As I read, it really felt like I was hearing the direct thoughts of Clarissa. On page 304, Woolf writes, “her—what was it?—her thimble, of course.” It’s similar to Ariel’s line in The Little Mermaid: “What’s a fire, and why does it—what’s the word?—burn!” It’s a tiny detail, but it makes Clarissa so relatable, because we’ve all forgotten words for simple things before.
Septimus Smith seems like such a random character in the story, but his plotline offers insight into a mind suffering from PTSD. Lucrezia reveals on page 296 that Septimus had been a soldier in World War I, and his hallucination on page 297 suggests that he’s seeing the dead, including a possible comrade named Evans. According to the introduction on pages 282-284, Woolf experienced a lot of psychological hardships, some of which likely stemmed from her half-brother abusing her as a child. She also suffered from bipolar disorder. Both Woolf and Septimus were undiagnosed and their problems often ignored. In the book, Lucrezia says that “Dr. Holmes said there was nothing the matter with him,” which leads her to be more concerned about her husband making a scene than his actual well-being (296). Footnote 2 on page 297 explains that Septimus’s psychotic episode might have been based on a breakdown that Woolf herself experienced in 1904. Despite war and abuse being two different kinds of trauma, we can see that they have similar effects on those who experience them. Woolf incorporated her experiences with mental illness into Mrs. Dalloway, perhaps to give others a firsthand look into what it’s like to live each day in such a state.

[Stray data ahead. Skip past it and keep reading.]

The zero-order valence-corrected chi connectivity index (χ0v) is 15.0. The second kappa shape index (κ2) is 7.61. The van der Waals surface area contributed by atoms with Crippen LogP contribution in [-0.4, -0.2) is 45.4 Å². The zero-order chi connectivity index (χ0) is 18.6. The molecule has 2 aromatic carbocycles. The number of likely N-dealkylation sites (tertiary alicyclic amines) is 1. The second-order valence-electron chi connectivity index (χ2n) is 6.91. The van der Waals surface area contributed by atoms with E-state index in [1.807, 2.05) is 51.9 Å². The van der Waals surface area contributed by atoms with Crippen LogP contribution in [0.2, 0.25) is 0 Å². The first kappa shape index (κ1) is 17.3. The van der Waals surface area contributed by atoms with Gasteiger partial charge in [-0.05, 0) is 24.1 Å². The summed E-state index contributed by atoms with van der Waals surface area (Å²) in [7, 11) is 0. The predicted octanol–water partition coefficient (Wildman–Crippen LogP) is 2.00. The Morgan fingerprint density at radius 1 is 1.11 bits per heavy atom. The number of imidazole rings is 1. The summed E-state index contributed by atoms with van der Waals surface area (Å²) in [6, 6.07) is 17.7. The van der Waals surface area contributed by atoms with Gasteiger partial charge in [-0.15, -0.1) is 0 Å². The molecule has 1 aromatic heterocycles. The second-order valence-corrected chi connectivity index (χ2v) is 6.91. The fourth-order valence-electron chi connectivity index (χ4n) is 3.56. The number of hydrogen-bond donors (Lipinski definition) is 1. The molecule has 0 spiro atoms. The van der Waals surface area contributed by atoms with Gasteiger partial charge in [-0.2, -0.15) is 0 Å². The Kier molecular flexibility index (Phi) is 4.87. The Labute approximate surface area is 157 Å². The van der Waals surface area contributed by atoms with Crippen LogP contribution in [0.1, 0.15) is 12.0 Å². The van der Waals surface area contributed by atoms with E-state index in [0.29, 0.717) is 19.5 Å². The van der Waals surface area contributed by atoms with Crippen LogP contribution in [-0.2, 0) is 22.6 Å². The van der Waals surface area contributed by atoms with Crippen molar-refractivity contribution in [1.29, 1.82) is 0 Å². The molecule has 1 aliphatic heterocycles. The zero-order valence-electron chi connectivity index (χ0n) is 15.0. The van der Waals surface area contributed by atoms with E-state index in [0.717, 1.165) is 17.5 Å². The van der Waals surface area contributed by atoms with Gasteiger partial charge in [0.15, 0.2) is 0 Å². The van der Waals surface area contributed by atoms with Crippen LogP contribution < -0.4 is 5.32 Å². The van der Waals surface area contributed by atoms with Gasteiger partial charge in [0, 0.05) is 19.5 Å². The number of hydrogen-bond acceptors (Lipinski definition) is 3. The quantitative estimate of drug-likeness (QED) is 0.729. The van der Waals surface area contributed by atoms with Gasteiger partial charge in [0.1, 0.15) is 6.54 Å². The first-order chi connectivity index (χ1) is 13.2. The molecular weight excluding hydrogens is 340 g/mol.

What makes the story so beautiful is how Woolf accentuates the sights, sounds, and sensations of everyday life. She paints ordinary things in such a pleasant and serene light. I think most of us have the tendency to rush through life with only an end goal in mind, and it blinds us to the beauty of the journey itself. While Mrs. Dalloway tells a story, I think it also serves as a reminder to slow down and appreciate all that goes on around us everyday.
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“The Second Coming” by William Butler Yeats uses a lot of religious symbolism, as one might expect. In line 2, he writes, “The falcon cannot hear the falconer.” According to Symbolism Wiki, “In Christian symbolism, the wild falcon represents the unconverted, materialistic soul and its sinful thoughts and deeds. The tamed bird symbolizes the Christian convert pursuing his lofty thoughts, hopes, and aspirations with courage.”